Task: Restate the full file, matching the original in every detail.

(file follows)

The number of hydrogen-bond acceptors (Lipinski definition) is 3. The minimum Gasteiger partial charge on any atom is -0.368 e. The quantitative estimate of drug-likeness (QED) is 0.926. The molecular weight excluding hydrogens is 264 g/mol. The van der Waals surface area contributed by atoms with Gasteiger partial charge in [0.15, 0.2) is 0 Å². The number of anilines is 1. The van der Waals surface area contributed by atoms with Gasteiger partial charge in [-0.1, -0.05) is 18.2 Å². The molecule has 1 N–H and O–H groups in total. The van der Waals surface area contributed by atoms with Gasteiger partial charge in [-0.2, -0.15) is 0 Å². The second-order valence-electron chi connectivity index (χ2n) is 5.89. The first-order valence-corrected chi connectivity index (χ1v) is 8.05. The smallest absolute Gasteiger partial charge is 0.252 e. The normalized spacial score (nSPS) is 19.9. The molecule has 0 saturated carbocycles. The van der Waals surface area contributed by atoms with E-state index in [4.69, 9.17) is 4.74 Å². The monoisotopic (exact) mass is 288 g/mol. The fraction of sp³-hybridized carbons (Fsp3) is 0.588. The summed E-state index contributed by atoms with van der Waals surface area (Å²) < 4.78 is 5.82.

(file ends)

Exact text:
The number of hydrogen-bond acceptors (Lipinski definition) is 3. The minimum Gasteiger partial charge on any atom is -0.368 e. The quantitative estimate of drug-likeness (QED) is 0.926. The molecular weight excluding hydrogens is 264 g/mol. The van der Waals surface area contributed by atoms with Gasteiger partial charge in [0.15, 0.2) is 0 Å². The number of anilines is 1. The van der Waals surface area contributed by atoms with Gasteiger partial charge in [-0.1, -0.05) is 18.2 Å². The molecule has 1 N–H and O–H groups in total. The van der Waals surface area contributed by atoms with Gasteiger partial charge in [-0.2, -0.15) is 0 Å². The second-order valence-electron chi connectivity index (χ2n) is 5.89. The first-order valence-corrected chi connectivity index (χ1v) is 8.05. The smallest absolute Gasteiger partial charge is 0.252 e. The normalized spacial score (nSPS) is 19.9. The molecule has 0 saturated carbocycles. The van der Waals surface area contributed by atoms with E-state index in [4.69, 9.17) is 4.74 Å². The monoisotopic (exact) mass is 288 g/mol. The fraction of sp³-hybridized carbons (Fsp3) is 0.588. The summed E-state index contributed by atoms with van der Waals surface area (Å²) < 4.78 is 5.82.